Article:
Spending bill showdown threatens interstate hemp and CBD trade.
Congress and the Trump Administration appear to be at loggerheads over a spending bill that must be passed by April 28 in order to avert a government shutdown. The primary issue, for anyone who has been in a news-free bubble during the last few days, is Trump’s insistence that the bill include appropriations for his much-touted border wall. As of this writing, Trump has signalled that he will likely back down from his demand in order to avoid a shutdown. Although Trump’s presidency to date has been marked by uncertainty, it appears unlikely that we will see a stalemate on the new spending bill this week. I expect that something will get passed in order to keep the government funded.
One key issue that has been overlooked in the media with respect to the spending bill is the future of interstate trade in industrial hemp and its products, including cannabidiol (CBD). Currently, interstate trade in domestically cultivated industrial hemp (which I’ll refer to simply as “hemp” in this post) is premised on one simple clause in a large funding bill. Absent that clause, interstate hemp commerce would not exist. The clause is found in The Omnibus Appropriations Act of 2016 (P.L. 114-113) (“the Funding Act”), passed on December 18, 2015, and renewed through April 28, 2017. It contains a provision at section 763 that reads:
“None of the funds made available by this act or any other act may be used… to prohibit the transportation, processing, sale or use of industrial hemp that is grown or cultivated in accordance with section 7606 of the Agricultural Act of 2014, within or outside the State in which the industrial hemp is grown or cultivated.”
I’ve written about this clause (“Section 763”) before and won’t delve into much detail about it now. You can read my comments on it here, here, here, and here.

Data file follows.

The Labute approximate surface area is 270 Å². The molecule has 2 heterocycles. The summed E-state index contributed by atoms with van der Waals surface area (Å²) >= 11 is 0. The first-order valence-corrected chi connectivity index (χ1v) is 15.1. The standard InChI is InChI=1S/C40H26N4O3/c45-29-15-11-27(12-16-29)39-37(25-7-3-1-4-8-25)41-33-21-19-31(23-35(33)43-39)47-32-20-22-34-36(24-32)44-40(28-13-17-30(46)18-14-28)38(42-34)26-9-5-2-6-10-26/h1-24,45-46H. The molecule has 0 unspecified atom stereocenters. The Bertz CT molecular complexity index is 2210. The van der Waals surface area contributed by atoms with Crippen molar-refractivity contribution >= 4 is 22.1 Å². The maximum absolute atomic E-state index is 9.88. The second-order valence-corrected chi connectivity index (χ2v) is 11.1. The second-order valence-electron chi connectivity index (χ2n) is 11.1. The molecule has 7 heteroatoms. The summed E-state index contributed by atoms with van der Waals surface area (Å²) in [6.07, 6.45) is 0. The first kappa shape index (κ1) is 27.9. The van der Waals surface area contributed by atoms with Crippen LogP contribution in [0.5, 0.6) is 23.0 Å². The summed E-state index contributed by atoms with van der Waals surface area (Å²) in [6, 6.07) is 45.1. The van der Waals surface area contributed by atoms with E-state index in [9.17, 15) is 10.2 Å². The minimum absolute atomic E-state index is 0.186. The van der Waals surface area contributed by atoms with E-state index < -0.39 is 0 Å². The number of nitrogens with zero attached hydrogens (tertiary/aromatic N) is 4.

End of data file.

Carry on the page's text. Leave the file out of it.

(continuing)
Critically, if a new spending bill is passed that does not include this, or similar, language then interstate trade of domestically cultivated hemp cannot lawfully proceed. I reached out directly to Senators Paul and McConnell, co-sponsors of Section 763, last week and inquired about its status in the new spending bill. I’ve yet to receive a response. (If we do end up having a government shutdown then no Federal funds can be used to prohibit anything, including interstate hemp and CBD commerce. But, of course, a complete government shutdown would bring a host of other issues.)
If you’re concerned about interstate hemp and CBD commerce then I recommend contacting Senators Paul and McConnell and your Congressional Representatives today and let them know that the language of Section 763 should be included in any new spending bill. Also, since reliance on a single clause in a spending bill is a bad way to underpin trade in an entire industry, I recommend that you also demand a comprehensive Federal hemp law that explicitly authorizes interstate hemp trade. Given the current size of the hemp market and its massive growth potential, it’s not too much to ask of our Representatives to have some certainty when it comes to something as simple and necessary as interstate trade laws.
If you have any news or information to share regarding the status of the spending bill as it relates to hemp then please let me know.
Rod Kight is a lawyer based in Asheville, NC. He is licensed in North Carolina and Oregon and represents legal cannabis businesses. You can contact him directly here.
2 comments on “Spending bill showdown threatens interstate hemp and CBD trade.”Add yours →
So I’ve been keepingup with the developments somewhat and the house just passed the bill today bit in having trouble confirming the The Omnibus Appropriations Act of 2016 (P.L. 114-113) (“the Funding Act”), did they include it?
Thanks for reading and commenting. In a word, yes. Although, the language is a little different from the 2016 language found in section 763. I’m working on a blog post about it which I hope to publish in the next day or so. In the meantime, here’s what it says: “SEC. 538. None of the funds made available by this Act may be used in contravention of section 7606 (‘‘Legitimacy of Industrial Hemp Research’’) of the Agricultural Act of 2014 (Public Law 113–79) by the Department of Justice or the Drug Enforcement Administration.”
Since writing the above response I’ve published a blog post in this subject. You can read it by clicking here.